A tourist checks a bag of dried wolfberries at the Chinese Wolfberry Museum in Ningxia Hui autonomous region. (Photo provided to chinadaily.com.cn)
As China's largest home to gouqi, or wolfberry, Ningxia Hui autonomous region has many stories about the tiny red fruits.
One is about two foreign travelers finding a young woman beating an aged man when they came to Ningxia. The travelers tried to stop the woman, who showed no respect to her elders.
However, the woman said: "It's none of your business. I am teaching my son a lesson."
The travelers were taken aback by her young looks and later found she was over 100 years old.
Her secret? Consuming Chinese wolfberries every day.
The story sounds like a bit of an exaggeration, yet the fruit does have a lot of healthy benefits according to scientific research and traditional Chinese medicine.
Its name, gouqi, is from Shi Jing, or The Book of Songs, the oldest existing collection of Chinese poetry dating from the 11th to 7th centuries BC.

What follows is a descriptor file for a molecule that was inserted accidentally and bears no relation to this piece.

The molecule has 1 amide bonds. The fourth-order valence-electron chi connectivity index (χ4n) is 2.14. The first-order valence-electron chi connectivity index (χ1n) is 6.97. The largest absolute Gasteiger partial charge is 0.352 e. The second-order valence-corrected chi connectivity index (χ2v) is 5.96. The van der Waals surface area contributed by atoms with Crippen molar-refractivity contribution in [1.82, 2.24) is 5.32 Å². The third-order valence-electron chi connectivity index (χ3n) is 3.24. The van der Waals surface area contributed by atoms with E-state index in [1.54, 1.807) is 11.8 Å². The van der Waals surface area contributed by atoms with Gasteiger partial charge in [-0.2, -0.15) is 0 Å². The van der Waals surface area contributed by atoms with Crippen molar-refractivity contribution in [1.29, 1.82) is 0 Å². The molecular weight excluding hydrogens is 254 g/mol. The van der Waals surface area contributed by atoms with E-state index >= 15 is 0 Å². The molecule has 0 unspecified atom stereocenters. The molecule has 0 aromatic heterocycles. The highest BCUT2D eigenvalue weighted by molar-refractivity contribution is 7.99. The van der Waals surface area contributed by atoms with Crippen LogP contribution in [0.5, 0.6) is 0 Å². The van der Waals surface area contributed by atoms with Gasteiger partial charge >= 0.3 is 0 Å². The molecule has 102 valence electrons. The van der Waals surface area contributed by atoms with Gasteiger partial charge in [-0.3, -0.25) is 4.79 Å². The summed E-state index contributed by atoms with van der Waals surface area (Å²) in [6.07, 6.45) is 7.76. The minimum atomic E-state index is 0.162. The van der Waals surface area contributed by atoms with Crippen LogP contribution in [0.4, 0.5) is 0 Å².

As an important ingredient, the dried red fruit often appears in Chinese cuisine, including chicken soup and date porridge.
Chinese people also use the dried fruit and dried chrysanthemum to make tea, which is good for the liver and kidneys in traditional Chinese medical theory.
The best way to fully absorb the nutrition from dried Chinese wolfberries, according to locals, is to have some immediately before breakfast.
Both the fruit and the shoot of the plant are rich in nutrition.
The dried leaves are often made as a tea. When the tea is hot, people can use its steam to warm their eyes, which can improve eyesight. After tea, the leaves can be stirred with eggs and become a wolfberry shoot omelet.
Many places in Northwest China produce the fruit, including Xinjiang Uygur autonomous region and Gansu province.
Yet the one grown in Ningxia is different from other kinds of wolfberries in China. The former has taller plants and blossoms from May to October, while the latter one blooms from June to November.